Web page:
A former AmeriDebt Inc. official has agreed to pay Maryland $235,000 to settle allegations that he was responsible for unfair and deceptive practices in his role as chief operations officer of the credit-counseling company's for-profit affiliate, DebtWorks.
Maryland Attorney General J. Joseph Curran Jr. alleged that Michael Kiefer helped misrepresent AmeriDebt's debt-management plans by saying they would help consumers' credit, when in fact they could hurt a consumer's ability to obtain loans.
AmeriDebt of Germantown was once one of the nation's largest and most aggressively marketed debt-management firms, advertised heavily on cable TV and the Internet. It is no longer in business after its practices came under fire from federal and state regulators. The Federal Trade Commission and several states accused it of deceiving consumers by charging high fees and falsely operating as a nonprofit organization while allegedly being run to make money for its founders. DebtWorks is also defunct.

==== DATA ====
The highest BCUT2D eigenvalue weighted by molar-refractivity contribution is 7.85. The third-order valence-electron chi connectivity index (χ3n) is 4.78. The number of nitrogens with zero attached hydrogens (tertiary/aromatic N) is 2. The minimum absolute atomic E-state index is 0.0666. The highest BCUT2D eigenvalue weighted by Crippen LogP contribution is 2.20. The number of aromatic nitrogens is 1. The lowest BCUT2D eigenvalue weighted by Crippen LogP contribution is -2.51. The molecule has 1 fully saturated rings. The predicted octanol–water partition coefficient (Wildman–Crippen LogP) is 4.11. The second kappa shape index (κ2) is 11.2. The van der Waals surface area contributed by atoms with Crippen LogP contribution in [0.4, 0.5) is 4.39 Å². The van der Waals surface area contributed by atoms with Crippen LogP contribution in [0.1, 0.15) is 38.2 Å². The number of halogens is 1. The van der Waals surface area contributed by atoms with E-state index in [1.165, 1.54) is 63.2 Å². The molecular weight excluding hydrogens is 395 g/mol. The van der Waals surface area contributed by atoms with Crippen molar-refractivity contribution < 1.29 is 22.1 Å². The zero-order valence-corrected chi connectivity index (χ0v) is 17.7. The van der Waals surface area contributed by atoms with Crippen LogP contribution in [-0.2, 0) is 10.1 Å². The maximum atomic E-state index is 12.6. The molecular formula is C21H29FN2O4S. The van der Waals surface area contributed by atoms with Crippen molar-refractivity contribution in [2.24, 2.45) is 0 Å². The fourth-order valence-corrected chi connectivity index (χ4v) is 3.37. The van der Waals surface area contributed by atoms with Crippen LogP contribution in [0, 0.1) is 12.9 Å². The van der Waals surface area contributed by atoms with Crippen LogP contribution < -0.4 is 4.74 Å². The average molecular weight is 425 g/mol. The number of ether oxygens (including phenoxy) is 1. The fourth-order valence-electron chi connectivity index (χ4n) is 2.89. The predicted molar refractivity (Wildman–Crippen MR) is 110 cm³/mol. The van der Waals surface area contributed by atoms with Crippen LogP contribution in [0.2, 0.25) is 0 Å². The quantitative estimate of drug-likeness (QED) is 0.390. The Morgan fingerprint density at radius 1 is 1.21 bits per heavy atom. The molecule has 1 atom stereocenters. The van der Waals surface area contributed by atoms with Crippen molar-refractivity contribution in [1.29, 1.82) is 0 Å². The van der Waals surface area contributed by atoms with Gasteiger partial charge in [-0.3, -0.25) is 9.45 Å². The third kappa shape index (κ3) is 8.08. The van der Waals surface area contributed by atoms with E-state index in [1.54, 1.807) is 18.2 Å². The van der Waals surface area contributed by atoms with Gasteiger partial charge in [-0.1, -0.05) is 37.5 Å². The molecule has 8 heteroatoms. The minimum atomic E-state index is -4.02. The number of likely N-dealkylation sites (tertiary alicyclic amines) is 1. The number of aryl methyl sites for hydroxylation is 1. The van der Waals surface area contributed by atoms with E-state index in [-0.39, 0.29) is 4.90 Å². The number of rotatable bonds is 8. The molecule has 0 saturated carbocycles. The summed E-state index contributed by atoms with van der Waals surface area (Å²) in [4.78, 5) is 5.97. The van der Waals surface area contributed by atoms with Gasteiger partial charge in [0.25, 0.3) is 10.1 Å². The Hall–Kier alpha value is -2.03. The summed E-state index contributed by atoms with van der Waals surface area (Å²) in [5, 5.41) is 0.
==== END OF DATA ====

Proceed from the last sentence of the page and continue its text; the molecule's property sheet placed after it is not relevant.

Consumer complaints about AmeriDebt prompted the Internal Revenue Service to investigate more than 60 nonprofit credit-counseling firms for possible misuse of their tax-exempt status for the benefit of their owners. So far, the agency has revoked the tax status of at least four firms and is challenging many others.
Kiefer's attorney, Stanley Reed, said Kiefer adamantly denies any wrongdoing but agreed to settle to avoid years of expensive litigation. Kiefer agreed to pay the attorney general's office $220,000, which will be used to pay consumers harmed by DebtWorks' practices, and $15,000 in expenses.
Maryland officials said the settlement does not preclude action against Andris Pukke, the founder of AmeriDebt and DebtWorks. Pukke has been sued by the FTC and the IRS, which is seeking more than $300 million in taxes and penalties. Pukke has denied allegations of wrongdoing.